20.  Welcomes the statements by the UN High Commissioner for Human Rights on her first visit to the occupied Palestinian territory and Israel and, in particular, the strong message that she conveyed with her criticism of Israeli settlement policy, and that ‘international human rights law and international humanitarian law are not negotiable’; underlines the importance of a peaceful democratisation of the Middle East;

21.  Regrets that while membership criteria for the UNHRC as established by General Assembly Resolution 60/251 implies full cooperation with the body, the current practice of voluntary pledges has had very disparate and inadequate results; reiterates therefore that all members should have effective standing invitations to Special Procedures as a minimum threshold for membership, in addition to a solid record of commitment to human rights; stresses the importance of a truly competitive environment in the election process; calls for the abolition of the possibility for regional groups to present a predetermined slate of candidates for UNHRC membership;

22.  Calls on the EU Member States and the EEAS to actively engage in the 2011 review of the UNHRC to strengthen compliance with its mandate; stresses that the UNHRC should be more of an early warning and preventive mechanism and that the expertise of Special Procedures should be used for this purpose; reiterates that there is a need for a transparent and all-inclusive review process, taking into account the views of NGOs, civil society and all other relevant stakeholders; calls on the EEAS to keep the Subcommittee on Human Rights of the European Parliament informed on the state of play of the review;

23.  Reiterates its position that the review should preserve the independence of the Office of the High Commissioner for Human Rights (OHCHR) and opposes any attempts to change the status of the OHCHR which could impact negatively on the funding and consequently on its independence; welcomes the recent appointment of a UN Assistant Secretary General on Human Rights who leads the OHCHR office in New York; considers that this new office will help strengthen contact, dialogue and transparency between the UN General Assembly and the other UN entities, including the Security Council and the OHCHR; underlines the need to ensure sufficient funding to keep regional and field OHCHR offices open, so that they may be able to continue their work on the ground;

24.  Insists on the safeguarding and strengthening of the Special Procedures and on the guaranteeing of the possibility for the UNHRC to address specific human rights violations through country resolutions and country mandates; stresses the importance of the indivisibility of human rights, whether social, economic, cultural, civil or political; notes with concern that the Complaints Mechanism, a unique universal victim-oriented mechanism, has produced little in the way of outcome in relation to the large number of submissions it has received; underlines the need to address this issue in the UNHRC review;

Universal Periodic Review (UPR)

25.  Recognises the added value of the UPR as a shared experience for all governments, which submits all UN members to equal treatment and scrutiny despite the fact that the countries have to voluntarily accept to be submitted and to follow up the recommendations; points out that by December 2011 all United Nations Member States will have been reviewed under this mechanism;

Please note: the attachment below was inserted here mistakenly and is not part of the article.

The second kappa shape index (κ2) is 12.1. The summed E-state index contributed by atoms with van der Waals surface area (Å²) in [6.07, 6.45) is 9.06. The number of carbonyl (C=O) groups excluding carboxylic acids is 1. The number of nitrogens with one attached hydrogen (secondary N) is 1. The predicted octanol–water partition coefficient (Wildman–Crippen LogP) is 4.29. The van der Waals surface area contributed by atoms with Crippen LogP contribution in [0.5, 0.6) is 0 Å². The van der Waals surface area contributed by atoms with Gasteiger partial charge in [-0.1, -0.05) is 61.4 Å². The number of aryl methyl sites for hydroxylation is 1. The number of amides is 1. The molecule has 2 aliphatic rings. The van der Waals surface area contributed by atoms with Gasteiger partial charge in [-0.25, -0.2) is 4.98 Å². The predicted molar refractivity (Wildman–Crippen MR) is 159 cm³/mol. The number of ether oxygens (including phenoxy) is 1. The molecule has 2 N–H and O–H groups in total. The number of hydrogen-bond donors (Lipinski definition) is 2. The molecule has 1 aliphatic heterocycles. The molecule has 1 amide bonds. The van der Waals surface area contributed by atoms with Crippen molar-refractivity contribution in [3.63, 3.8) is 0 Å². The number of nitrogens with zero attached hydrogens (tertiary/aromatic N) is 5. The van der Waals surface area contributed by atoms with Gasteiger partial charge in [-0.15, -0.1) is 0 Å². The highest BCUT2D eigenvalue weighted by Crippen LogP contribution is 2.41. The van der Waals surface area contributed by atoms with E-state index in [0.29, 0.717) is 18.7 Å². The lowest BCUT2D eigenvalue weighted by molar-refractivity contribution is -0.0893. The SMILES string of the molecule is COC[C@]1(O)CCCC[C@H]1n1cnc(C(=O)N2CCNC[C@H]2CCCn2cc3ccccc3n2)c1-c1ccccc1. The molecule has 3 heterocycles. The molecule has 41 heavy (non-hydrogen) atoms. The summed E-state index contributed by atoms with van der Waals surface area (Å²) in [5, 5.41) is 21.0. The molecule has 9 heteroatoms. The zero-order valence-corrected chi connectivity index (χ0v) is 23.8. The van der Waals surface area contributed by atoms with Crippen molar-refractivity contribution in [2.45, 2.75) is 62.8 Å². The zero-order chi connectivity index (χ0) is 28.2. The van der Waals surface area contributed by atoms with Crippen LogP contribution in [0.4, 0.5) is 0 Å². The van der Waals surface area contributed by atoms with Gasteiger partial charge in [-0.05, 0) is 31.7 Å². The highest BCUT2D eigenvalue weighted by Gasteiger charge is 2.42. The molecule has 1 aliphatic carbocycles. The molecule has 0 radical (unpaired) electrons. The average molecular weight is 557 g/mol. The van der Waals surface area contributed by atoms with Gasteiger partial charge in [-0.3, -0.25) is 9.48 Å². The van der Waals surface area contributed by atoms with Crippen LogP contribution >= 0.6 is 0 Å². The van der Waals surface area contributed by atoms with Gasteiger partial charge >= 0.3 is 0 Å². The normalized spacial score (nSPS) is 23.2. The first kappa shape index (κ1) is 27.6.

26.  Insists that it is essential to maintain a space for civil society in the UNHRC in order to enhance civil society participation in the dialogue, opening up new opportunities for non-governmental organisations (NGOs) to enter into dialogue within particular States;

27.  Supports further involvement of NGOs in the UPR by allowing the submission of written recommendations for consideration by the Working Group and participation in its deliberations;

28.  Takes note of the possibility the UPR offers for States to commit to implementing their human rights obligations, and following up on the conclusions of treaty bodies and Special Procedures;

29.  Reaffirms the fact that recommendations should be more results-oriented and calls for more involvement by independent experts and national human rights institutions in the UPR to ensure it is an effective follow-up mechanism; considers that independent expertise can be brought into the UPR process by having experts observe the review process and present a summary and analysis of the UPR during the adoption of the final report;

30.  Regrets that the first cycle of the review of certain countries has not lived up to the expectations of a transparent, non-selective and non-confrontational process; acknowledges in this regard the role EU Member States have played in trying to break through the ‘bloc mentality’; encourages EU Member States to provide technical assistance to help the recommendations to be implemented;

31.  Calls on EU Member States to continue to engage in the review of the UNHRC, to ensure there is no gap between the first and second cycles of the UPR, and to ensure the second cycle focuses on the implementation and follow-up of recommendations; supports the view that States submitted to the UPR should provide clear responses to each recommendation and timetables for implementation of the Working Group's recommendations; notes that the submission of a mid-term report on the status of implementation may contribute to this process;

Special Procedures

32.  Restates that Special Procedures lie at the core of the UN human rights machinery, and that the credibility and effectiveness of the UNHRC in the protection of human rights rests on cooperation with Special Procedures and their full implementation; stresses, in this context, that strengthening the independence and interactivity of the Special Procedures with the Council is fundamental;

33.  Condemns attempts to undermine the independence of Special Procedures by putting governments in an oversight position over the Special Procedures; stresses that any sort of control would politicise and damage the effectiveness of the system;